maxVersions is an Integer specifying the number of versions of this column to be in the tuple. By default, this is 1, so you will only get the latest version within the time range of the entire KijiInput request.


This specifies the Avro schema with which to read the data in this column. For more information about Avro schemas, see the KijiSchema userguide section on Schema evolution. Here are the options:

  • SchemaSpec.Specific(classOf[MySpecificRecordClass]): used when you have a specific class that has been compiled by Avro. MySpecificRecordClass must extend org.apache.avro.SpecificRecord
  • SchemaSpec.Generic(myGenericSchema): If you don’t have the specific class you want to use to read, you can construct a generic schema and use it as the reader schema.
  • SchemaSpec.Writer: used when you want to read with the same schema that the data was written with. This is the default if you don’t specify any SchemaSpec for reading.
  • SchemaSpec.DefaultReader: specifies that the default reader for this column, stored in the table layout, should be used for reading this data. If you use this option, first make sure the column in your Kiji table has a default reader specified.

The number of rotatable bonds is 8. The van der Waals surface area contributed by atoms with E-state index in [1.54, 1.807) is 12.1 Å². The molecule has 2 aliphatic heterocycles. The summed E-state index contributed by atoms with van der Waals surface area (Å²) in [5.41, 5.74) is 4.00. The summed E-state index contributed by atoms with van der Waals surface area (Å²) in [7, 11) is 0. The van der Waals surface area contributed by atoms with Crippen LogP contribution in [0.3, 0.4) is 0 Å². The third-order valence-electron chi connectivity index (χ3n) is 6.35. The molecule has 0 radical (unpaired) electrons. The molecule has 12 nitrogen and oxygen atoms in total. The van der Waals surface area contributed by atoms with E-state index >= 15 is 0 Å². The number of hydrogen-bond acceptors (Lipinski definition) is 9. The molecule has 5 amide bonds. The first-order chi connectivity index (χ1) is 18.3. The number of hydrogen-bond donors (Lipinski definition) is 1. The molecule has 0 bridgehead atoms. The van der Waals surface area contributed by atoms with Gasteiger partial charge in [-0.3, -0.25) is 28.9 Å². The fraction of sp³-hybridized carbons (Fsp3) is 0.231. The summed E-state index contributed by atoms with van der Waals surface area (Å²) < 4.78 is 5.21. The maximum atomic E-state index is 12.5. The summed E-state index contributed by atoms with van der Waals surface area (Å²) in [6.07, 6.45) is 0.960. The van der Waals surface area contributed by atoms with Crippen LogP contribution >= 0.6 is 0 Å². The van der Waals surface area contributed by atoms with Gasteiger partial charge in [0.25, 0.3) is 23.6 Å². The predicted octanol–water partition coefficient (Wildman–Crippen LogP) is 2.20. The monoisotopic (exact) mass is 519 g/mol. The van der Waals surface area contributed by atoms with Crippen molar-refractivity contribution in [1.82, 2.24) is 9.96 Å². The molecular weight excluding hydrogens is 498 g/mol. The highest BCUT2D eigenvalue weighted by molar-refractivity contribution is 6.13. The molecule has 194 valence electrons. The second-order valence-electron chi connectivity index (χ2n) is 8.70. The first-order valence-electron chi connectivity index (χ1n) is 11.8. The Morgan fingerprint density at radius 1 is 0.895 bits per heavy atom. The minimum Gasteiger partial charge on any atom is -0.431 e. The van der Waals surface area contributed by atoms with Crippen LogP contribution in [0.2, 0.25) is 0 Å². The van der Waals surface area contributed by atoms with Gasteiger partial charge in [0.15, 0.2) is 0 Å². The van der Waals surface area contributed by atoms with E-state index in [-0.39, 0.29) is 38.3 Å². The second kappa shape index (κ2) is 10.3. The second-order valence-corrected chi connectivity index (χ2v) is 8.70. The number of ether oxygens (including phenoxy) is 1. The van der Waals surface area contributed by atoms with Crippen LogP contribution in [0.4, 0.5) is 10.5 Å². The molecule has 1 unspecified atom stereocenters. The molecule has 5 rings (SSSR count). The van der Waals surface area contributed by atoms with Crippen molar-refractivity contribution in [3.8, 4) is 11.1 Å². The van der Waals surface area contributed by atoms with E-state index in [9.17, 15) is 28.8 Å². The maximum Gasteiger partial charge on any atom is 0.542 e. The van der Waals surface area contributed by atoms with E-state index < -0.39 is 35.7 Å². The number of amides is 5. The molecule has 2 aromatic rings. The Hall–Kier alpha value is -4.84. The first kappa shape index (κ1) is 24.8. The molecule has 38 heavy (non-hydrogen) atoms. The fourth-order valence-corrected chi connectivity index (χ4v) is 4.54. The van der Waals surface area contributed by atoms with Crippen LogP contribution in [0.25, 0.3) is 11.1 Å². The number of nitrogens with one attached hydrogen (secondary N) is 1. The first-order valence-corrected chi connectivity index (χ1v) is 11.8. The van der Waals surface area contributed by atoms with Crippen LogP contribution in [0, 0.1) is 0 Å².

By default, no filter is applied, but you can specify your own. Only data that pass these filters will be requested and populated into the tuple. Two column filters are currently provided: ColumnRangeFilterSpec and RegexQualifierFilterSpec. Both of these filter the data returned from a ColumnFamilyInputSpec by qualifier in some way. These filters can be composed with AndFilterSpec and OrFilterSpec. Filters are implemented via HBase filters, not on the client side, so they can cut down on the amount of data transferred over your network.

  • ColumnRangeFilterSpec(minimum = “c”, maximum = “m”, minimumIncluded = true, maximumIncluded = false): Specifies a range of qualifiers for the cells that should be returned. In this example, it returns all data from all columns with qualifiers “c” and later, up to but not including “m”. All of the parameters are optional, so you can write ColumnRangeFilterSpec(minimum = “m”, minimumIncluded = true) to specify columns with qualifiers “m” and later.